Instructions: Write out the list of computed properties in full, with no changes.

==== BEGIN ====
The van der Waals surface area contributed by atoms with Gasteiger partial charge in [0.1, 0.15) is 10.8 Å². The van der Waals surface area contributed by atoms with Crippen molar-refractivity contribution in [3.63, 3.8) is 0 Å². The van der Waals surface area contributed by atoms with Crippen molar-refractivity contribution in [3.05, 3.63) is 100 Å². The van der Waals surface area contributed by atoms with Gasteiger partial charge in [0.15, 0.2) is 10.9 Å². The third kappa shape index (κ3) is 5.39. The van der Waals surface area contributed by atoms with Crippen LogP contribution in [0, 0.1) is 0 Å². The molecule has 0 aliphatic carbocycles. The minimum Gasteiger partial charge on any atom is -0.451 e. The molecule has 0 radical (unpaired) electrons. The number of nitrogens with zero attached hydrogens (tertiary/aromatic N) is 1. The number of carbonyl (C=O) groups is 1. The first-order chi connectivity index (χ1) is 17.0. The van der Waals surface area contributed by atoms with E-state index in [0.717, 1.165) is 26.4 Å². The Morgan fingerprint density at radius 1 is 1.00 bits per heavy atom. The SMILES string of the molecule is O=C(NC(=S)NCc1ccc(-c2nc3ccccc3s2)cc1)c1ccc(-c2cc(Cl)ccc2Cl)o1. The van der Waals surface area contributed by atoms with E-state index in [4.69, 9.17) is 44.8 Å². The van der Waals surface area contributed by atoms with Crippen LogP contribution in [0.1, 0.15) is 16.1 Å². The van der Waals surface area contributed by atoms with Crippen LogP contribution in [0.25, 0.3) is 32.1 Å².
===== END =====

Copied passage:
The van der Waals surface area contributed by atoms with Gasteiger partial charge in [0.1, 0.15) is 10.8 Å². The van der Waals surface area contributed by atoms with Crippen molar-refractivity contribution in [3.63, 3.8) is 0 Å². The van der Waals surface area contributed by atoms with Crippen molar-refractivity contribution in [3.05, 3.63) is 100 Å². The van der Waals surface area contributed by atoms with Gasteiger partial charge in [0.15, 0.2) is 10.9 Å². The third kappa shape index (κ3) is 5.39. The van der Waals surface area contributed by atoms with Crippen LogP contribution in [0, 0.1) is 0 Å². The molecule has 0 aliphatic carbocycles. The minimum Gasteiger partial charge on any atom is -0.451 e. The molecule has 0 radical (unpaired) electrons. The number of nitrogens with zero attached hydrogens (tertiary/aromatic N) is 1. The number of carbonyl (C=O) groups is 1. The first-order chi connectivity index (χ1) is 17.0. The van der Waals surface area contributed by atoms with E-state index in [0.717, 1.165) is 26.4 Å². The Morgan fingerprint density at radius 1 is 1.00 bits per heavy atom. The SMILES string of the molecule is O=C(NC(=S)NCc1ccc(-c2nc3ccccc3s2)cc1)c1ccc(-c2cc(Cl)ccc2Cl)o1. The van der Waals surface area contributed by atoms with E-state index in [4.69, 9.17) is 44.8 Å². The van der Waals surface area contributed by atoms with Crippen LogP contribution in [0.1, 0.15) is 16.1 Å². The van der Waals surface area contributed by atoms with Crippen LogP contribution in [0.25, 0.3) is 32.1 Å².